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MNI INTERVIEW: EU Lacks Focus For Trade Deals - EP's Winkler

(MNI) Brussels

The surprise failure of talks for an EU-Australia Free Trade Agreement should be a wake-up call for European Commission which has lost its focus on securing trade deals, the Vice-Chair of the European Parliament’s International Trade Committee told MNI, pointing to the need for a dedicated trade commissioner.

A tough position from Agriculture Commissioner Janusz Wojciechowski, who had taken flak over surging Ukraine grain imports into Eastern Europe, and the failure to appoint a dedicated trade commissioner following the resignation of Phil Hogan in 2019 were factors behind the setback, Iuliu Winkler said in an interview.

The Commission has blamed Australia for going back on an earlier agreement on farm quotas, an accusation rejected by Australia.

“Our whole economic security strategy is based on international cooperation so if we don’t find the global partners for that we will be in a very difficult position,” said Winkler, noting that the EU depends on international partners to implement policies such as its recently-announced Carbon Border Adjustment Mechanism, which would penalise imports from carbon-intensive producers.

The Australia deal was also aligned with the European Commission’s economic security strategy, aiming to free the bloc from over-dependence on undemocratic partners like China and Russia while ensuring access to critical raw materials vital for the green and digital transitions.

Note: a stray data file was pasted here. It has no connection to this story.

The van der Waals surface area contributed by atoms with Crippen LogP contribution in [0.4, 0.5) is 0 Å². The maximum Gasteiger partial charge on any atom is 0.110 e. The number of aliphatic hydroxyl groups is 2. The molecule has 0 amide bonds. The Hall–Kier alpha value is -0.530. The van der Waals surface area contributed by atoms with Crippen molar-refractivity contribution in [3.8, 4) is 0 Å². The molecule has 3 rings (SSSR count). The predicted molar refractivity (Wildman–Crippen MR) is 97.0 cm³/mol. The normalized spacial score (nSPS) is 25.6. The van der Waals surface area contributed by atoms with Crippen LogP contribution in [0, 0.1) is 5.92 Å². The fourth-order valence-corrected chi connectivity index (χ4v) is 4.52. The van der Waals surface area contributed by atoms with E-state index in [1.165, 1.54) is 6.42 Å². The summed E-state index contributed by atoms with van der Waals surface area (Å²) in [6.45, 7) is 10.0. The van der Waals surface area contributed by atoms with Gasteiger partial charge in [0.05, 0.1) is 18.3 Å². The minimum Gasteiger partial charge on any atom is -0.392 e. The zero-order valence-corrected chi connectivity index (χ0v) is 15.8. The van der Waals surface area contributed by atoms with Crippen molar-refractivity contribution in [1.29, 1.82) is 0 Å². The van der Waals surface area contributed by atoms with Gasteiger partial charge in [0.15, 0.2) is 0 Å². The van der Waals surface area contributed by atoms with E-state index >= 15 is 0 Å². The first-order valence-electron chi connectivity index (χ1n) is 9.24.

The trade role was assumed by Commission Executive Vice President Valdis Dombrovskis along with his existing job of commissioner for an economy that work’, a solution that Winkler thinks led to a lack of focus on trade.


But Winkler suspects that the ultimate cause of failure was a lack of flexibility in the Commission’s negotiating mandate.

“If you look at the difference [between the EU and Australia] it is of symbolic value not financial value,” he said, “symbolism has to be resolved by political tools.”

By the end of the EU institutions’ mandate next summer, the Commission looks likely to have agreed just one new FTA, that with New Zealand, which should be ratified by the European Parliament this month. The last FTA was that agreed with Vietnam under the last Commission and ratified by the current EP in early 2020.

The New Zealand deal, with commitments on gender equality, sustainable development and tackling climate change, raised unreal expectations that the EU could do similar deals with other, bigger economies, Winkler said.

“New Zealand is a small-dimension economy and far from the sophistication of the EU economy … Imagine talking to India about the New Zealand deal, they would laugh in your face.”

The EU is also currently negotiating deals with India, Indonesia and Thailand among others, and Spain, which holds the EU’s rotating presidency even hopes to revive and finalise the stalled negotiations with Mercosur trade which have been going since 2000.

MNI Brussels Bureau |
MNI Brussels Bureau |

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